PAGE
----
By Simon Farnsworth
British Prime Minister David Cameron has called for the suspension of sanctions on Burma in recognition of democratic progress in the Asian state.
Speaking with pro-democracy leader Aung San Suu Kyi in Rangoon today, Mr Cameron said that “suspending rather than lifting sanctions is the right answer” as this would encourage further progress in democracy.
“I do think it is important to send a signal that we want to help see the changes that can bring the growth of freedom, of human rights and democracy in your country,” Cameron said.
Ms Suu Kyi agreed with the PM and said the suspension of sanctions would “strengthen the hand of the reformers.”
Burma’s authoritarian military rulers have recently began to loosen their tight grip on power after decades in which simple freedoms were quashed.
In the last 12 months the state has released hundreds of political prisoners and held democratic elections on April 1.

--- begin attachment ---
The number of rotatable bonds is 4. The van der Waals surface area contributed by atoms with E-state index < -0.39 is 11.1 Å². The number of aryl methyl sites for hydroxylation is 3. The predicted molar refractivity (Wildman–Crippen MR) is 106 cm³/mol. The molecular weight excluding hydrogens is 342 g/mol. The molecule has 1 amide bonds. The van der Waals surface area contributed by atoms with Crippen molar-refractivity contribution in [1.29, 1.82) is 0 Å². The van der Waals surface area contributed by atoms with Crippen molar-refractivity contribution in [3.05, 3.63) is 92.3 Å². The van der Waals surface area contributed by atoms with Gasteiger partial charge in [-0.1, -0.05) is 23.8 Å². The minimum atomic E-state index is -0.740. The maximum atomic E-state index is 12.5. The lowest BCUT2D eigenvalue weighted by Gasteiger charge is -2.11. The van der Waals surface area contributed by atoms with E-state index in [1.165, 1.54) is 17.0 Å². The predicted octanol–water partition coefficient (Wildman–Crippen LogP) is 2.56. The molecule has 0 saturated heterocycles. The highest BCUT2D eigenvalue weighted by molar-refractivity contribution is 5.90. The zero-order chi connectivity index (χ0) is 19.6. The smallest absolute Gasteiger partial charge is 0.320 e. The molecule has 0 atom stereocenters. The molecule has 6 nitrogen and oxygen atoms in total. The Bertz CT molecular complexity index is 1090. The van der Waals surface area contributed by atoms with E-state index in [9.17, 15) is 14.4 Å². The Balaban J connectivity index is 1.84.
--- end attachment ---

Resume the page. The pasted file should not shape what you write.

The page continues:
Hillary Clinton labelled these by-elections as “an important step in Burma’s democratic transformation.”
The elections saw Suu Kyi’s National League for Democracy party win 43 of the 44 seats it stood for.
The visit of David Cameron is a huge step for Burma who for so long shunned the international community.
British Ambassador to Burma, Andy Heyn, wrote on the Foreign Offices website that the visit shows “a clear statement of the British government’s intention to support the president and Aung San Suu Kyi.
“When I arrived here in July 2009, the prospect of such a senior visit was so far-fetched as to be absurd,” said the Ambassador.
EU foreign ministers are to discuss their stance towards Burma on April 23 and it is highly likely the sanctions will be lifted but with conditions attached.